The first time Johnny Mira-Knippel set foot on Tektone Sound & Signal’s manufacturing floor, he was about five years old.

TekTone, a manufacturer of communication devices, was founded in 1973 by Johnny’s grandfather, Manuel Mira, in Lake Park, Florida.

Initially, TekTone’s made intercom systems for the home and apartment entry markets. But six years after it was founded, TekTone entered the healthcare market—a move that proved to be a game changer for the company.

“Over the next 20 years, TekTone’s sales mix shifted and became more involved in nurse call,” says Johnny, who now serves as the company’s Executive Vice President. “Today, over 93 percent of TekTone’s sales are nurse call related, and we have grown to become one of the top three providers of nurse call and emergency call systems to the long-term care market. “

In 1998, the family made another major business decision: moving TekTone from Lake Park, Florida to Franklin, North Carolina, a small town nestled in the Nantahala National Forest, surrounded by the pristine Appalachian Mountains.

“Our plant in Florida couldn’t grow anymore, and it made sense to move our manufacturing operations,” Johnny says. “We chose North Carolina because of the natural beauty of the area, the availability of land, as well as a reliable workforce.” Eventually, TekTone closed its Florida plant and moved its entire operation to North Carolina.

Today, TekTone employs about 75 people during a single shift.  “Our employees are what make us successful,” Johnny says. “As a family business, we truly believe that our employees are an extension of our family. Our goal is always to hire great people, and provide them opportunities and an excellent atmosphere so that they will want to work their entire career with us.”

Calling on the community

Over the years, TekTone has celebrated some major milestones, as well as its share of challenges. Luckily, the leadership team at TekTone has turned to a combination of local, community and natural resources to meet their needs.

“Western North Carolina is one of the most beautiful areas of the country, and becomes a recruiting tool we use to try to attract employees that love the outdoors,” Johnny says.

Even with this, Johnny specifically cites a difficulty in recruiting software developers and engineers, prompting the company to turn to nearby universities to help develop talent.

“We’re working with Western Carolina University…to help develop students, and then try to hire them as they graduate,” Johnny says. “It will take us longer to get productive employees, but our goal is to keep them for a longer period of time and make the investment worth it.”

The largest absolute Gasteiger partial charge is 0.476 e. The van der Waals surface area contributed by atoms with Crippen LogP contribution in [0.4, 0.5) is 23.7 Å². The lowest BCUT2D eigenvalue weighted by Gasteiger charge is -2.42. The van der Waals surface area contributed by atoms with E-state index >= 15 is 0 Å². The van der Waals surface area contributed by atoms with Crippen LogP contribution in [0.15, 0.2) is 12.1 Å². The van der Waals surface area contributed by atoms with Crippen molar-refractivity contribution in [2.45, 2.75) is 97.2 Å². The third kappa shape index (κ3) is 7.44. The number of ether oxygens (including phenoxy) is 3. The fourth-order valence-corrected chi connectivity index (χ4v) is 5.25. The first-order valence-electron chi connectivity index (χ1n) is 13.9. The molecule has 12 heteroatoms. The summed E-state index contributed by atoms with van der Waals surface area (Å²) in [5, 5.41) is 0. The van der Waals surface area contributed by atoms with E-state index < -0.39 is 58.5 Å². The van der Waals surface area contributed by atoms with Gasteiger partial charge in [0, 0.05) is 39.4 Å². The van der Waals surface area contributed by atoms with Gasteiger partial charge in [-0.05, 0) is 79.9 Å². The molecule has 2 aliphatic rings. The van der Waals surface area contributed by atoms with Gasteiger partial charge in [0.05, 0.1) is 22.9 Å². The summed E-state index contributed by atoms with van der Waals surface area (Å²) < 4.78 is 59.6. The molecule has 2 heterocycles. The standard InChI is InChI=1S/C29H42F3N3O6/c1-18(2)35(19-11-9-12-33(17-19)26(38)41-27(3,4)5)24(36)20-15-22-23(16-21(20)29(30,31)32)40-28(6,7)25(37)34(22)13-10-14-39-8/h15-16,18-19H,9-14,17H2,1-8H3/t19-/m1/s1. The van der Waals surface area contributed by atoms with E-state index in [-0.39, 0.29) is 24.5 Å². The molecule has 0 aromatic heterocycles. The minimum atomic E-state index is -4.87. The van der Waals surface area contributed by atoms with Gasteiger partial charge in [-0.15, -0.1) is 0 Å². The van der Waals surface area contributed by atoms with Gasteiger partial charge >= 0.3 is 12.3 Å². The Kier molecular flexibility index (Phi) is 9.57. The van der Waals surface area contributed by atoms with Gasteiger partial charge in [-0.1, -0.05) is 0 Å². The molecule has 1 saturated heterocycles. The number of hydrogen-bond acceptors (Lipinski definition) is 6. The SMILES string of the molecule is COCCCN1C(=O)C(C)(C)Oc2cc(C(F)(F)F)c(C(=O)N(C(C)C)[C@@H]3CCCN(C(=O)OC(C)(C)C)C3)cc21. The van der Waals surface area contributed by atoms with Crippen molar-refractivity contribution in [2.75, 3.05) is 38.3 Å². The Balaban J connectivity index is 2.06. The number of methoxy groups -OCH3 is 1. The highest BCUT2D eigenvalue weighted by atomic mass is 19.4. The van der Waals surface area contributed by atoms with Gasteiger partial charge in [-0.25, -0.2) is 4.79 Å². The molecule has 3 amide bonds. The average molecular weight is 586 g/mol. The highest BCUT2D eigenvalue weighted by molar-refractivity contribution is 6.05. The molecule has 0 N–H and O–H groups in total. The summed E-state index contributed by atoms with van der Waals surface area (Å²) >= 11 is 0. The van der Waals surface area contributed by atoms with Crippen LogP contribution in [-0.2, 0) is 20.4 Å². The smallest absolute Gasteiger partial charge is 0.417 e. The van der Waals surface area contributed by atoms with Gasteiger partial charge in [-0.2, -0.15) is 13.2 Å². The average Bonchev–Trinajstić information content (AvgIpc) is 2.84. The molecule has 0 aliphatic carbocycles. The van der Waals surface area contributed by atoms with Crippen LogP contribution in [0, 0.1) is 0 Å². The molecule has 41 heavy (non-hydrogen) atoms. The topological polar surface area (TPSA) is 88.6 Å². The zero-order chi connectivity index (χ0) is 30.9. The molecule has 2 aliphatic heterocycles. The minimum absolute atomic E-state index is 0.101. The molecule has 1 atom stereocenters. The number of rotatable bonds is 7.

Adding to this, Johnny nods to a range of resources and services that have helped TekTone grow. “The SBTDC (Small Business and Technology Development Center) and Southwestern Community College have been terrific in providing resources for training our staff. Western Carolina University also has their Rapid Center that we use for prototyping products.”

In August 2016, TekTone received a building reuse grant from the North Carolina Rural Infrastructure Authority, a process achieved with support from Josh Carpenter at the Economic Development Partnership of North Carolina (EDPNC) and others. Josh is one of eight Regional Industry Managers EDPNC employs around the state to serve as resource matchmakers for growing North Carolina companies.

“The Macon County Commissioners and the Department of Commerce were terrific in providing us grant funds that made moving into a new building possible. Our move into our new space has allowed us to grow more than 15 percent in volume this year, with continued growth expected.”

Looking to the future, Johnny’s got big plans for TekTone. “Our vision is to be the leading nurse call provider in the long-term care market,” he says. “Our goal is to triple in size over the next ten years as far as the number of units that we provide to the market. “

Making business a family affair

Johnny has his family to thank for his industry smarts and his work ethic, and a North Carolina education to help with the business side of things.

“My grandfather started taking me to TekTone when I was around 4 or 5 years old, teaching me about computers and how important technology was to a business,” Johnny says. “My mom is our CFO and made sure to teach me about money and debt. My uncle has been the President since I started full time and taught how important it was to pay attention to the details throughout the organization.  I have been very fortunate to watch my mom and my uncle grow and run the business since 1998 and put us in a great position for the future.  I always loved manufacturing and having a physical product to build and sell. Growing up and seeing all facets of the business was exciting.  Now my cousin Wesley and I are the 3rd generation and we look forward to making our mark on the future of TekTone.”

Over time, Johnny has worked in nearly every department at the company. After studying business at the University of North Carolina-Chapel Hill, Johnny spent a year working for a consultant; ultimately, however, he realized there was no place like TekTone.

“I’ve wanted to work at TekTone for as long as I can remember.”

Interested in starting a small business in North Carolina? Here’s Johnny’s advice:

Invest in the community and in your employees, especially in a small town. North Carolina has amazing people that believe in Southern hospitality.  Take full advantage of the education system and the community colleges to provide customized training, and really develop your staff to help you grow.